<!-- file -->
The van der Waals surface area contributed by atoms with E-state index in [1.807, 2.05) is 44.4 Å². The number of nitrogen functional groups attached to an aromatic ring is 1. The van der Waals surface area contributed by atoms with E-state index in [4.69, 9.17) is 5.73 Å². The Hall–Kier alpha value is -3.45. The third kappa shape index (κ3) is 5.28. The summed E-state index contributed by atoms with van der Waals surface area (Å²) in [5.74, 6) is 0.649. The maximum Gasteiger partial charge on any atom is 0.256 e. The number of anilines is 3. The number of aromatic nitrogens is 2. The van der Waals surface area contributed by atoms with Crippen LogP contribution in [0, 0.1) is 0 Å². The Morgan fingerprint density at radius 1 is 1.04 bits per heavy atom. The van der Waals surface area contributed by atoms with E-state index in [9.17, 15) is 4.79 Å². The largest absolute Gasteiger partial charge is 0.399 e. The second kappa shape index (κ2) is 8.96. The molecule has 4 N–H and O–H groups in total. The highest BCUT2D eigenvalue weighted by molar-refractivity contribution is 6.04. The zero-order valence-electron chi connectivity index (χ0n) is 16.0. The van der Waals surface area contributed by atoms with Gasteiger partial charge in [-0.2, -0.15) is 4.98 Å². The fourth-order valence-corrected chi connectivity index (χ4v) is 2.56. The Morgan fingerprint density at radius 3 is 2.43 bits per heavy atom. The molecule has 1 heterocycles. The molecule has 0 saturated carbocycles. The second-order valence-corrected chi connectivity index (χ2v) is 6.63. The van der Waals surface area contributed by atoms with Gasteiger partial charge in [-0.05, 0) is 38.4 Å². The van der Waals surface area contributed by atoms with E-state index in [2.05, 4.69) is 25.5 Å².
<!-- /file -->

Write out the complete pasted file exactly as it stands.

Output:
The van der Waals surface area contributed by atoms with E-state index in [1.807, 2.05) is 44.4 Å². The number of nitrogen functional groups attached to an aromatic ring is 1. The van der Waals surface area contributed by atoms with E-state index in [4.69, 9.17) is 5.73 Å². The Hall–Kier alpha value is -3.45. The third kappa shape index (κ3) is 5.28. The summed E-state index contributed by atoms with van der Waals surface area (Å²) in [5.74, 6) is 0.649. The maximum Gasteiger partial charge on any atom is 0.256 e. The number of anilines is 3. The number of aromatic nitrogens is 2. The van der Waals surface area contributed by atoms with Crippen LogP contribution in [0, 0.1) is 0 Å². The Morgan fingerprint density at radius 1 is 1.04 bits per heavy atom. The van der Waals surface area contributed by atoms with E-state index in [9.17, 15) is 4.79 Å². The largest absolute Gasteiger partial charge is 0.399 e. The second kappa shape index (κ2) is 8.96. The molecule has 4 N–H and O–H groups in total. The highest BCUT2D eigenvalue weighted by molar-refractivity contribution is 6.04. The zero-order valence-electron chi connectivity index (χ0n) is 16.0. The van der Waals surface area contributed by atoms with Gasteiger partial charge in [-0.2, -0.15) is 4.98 Å². The fourth-order valence-corrected chi connectivity index (χ4v) is 2.56. The Morgan fingerprint density at radius 3 is 2.43 bits per heavy atom. The molecule has 1 heterocycles. The molecule has 0 saturated carbocycles. The second-order valence-corrected chi connectivity index (χ2v) is 6.63. The van der Waals surface area contributed by atoms with Gasteiger partial charge in [-0.05, 0) is 38.4 Å². The van der Waals surface area contributed by atoms with E-state index in [2.05, 4.69) is 25.5 Å².